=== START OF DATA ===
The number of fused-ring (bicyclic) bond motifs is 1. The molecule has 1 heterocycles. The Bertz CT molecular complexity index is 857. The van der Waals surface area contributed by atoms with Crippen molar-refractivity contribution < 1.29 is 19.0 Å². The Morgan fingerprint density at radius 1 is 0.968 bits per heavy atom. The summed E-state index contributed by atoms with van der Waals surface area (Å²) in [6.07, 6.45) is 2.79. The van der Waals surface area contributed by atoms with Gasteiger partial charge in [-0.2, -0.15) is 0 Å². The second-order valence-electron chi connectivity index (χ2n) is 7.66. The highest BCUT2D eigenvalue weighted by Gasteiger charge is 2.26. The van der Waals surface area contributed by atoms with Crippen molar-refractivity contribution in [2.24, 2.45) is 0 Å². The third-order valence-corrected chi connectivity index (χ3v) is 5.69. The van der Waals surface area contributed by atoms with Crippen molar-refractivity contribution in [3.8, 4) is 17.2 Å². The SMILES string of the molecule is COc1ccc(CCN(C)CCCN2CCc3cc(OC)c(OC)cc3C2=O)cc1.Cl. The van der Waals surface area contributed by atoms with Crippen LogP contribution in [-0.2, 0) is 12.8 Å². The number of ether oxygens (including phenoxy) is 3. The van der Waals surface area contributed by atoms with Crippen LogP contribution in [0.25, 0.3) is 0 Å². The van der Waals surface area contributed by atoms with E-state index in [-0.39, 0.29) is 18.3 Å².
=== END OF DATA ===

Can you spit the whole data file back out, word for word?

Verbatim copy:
The number of fused-ring (bicyclic) bond motifs is 1. The molecule has 1 heterocycles. The Bertz CT molecular complexity index is 857. The van der Waals surface area contributed by atoms with Crippen molar-refractivity contribution < 1.29 is 19.0 Å². The Morgan fingerprint density at radius 1 is 0.968 bits per heavy atom. The summed E-state index contributed by atoms with van der Waals surface area (Å²) in [6.07, 6.45) is 2.79. The van der Waals surface area contributed by atoms with Gasteiger partial charge in [-0.2, -0.15) is 0 Å². The second-order valence-electron chi connectivity index (χ2n) is 7.66. The highest BCUT2D eigenvalue weighted by Gasteiger charge is 2.26. The van der Waals surface area contributed by atoms with Crippen molar-refractivity contribution in [2.24, 2.45) is 0 Å². The third-order valence-corrected chi connectivity index (χ3v) is 5.69. The van der Waals surface area contributed by atoms with Crippen molar-refractivity contribution in [3.8, 4) is 17.2 Å². The SMILES string of the molecule is COc1ccc(CCN(C)CCCN2CCc3cc(OC)c(OC)cc3C2=O)cc1.Cl. The van der Waals surface area contributed by atoms with Crippen LogP contribution in [-0.2, 0) is 12.8 Å². The number of ether oxygens (including phenoxy) is 3. The van der Waals surface area contributed by atoms with Crippen LogP contribution in [0.25, 0.3) is 0 Å². The van der Waals surface area contributed by atoms with E-state index in [-0.39, 0.29) is 18.3 Å².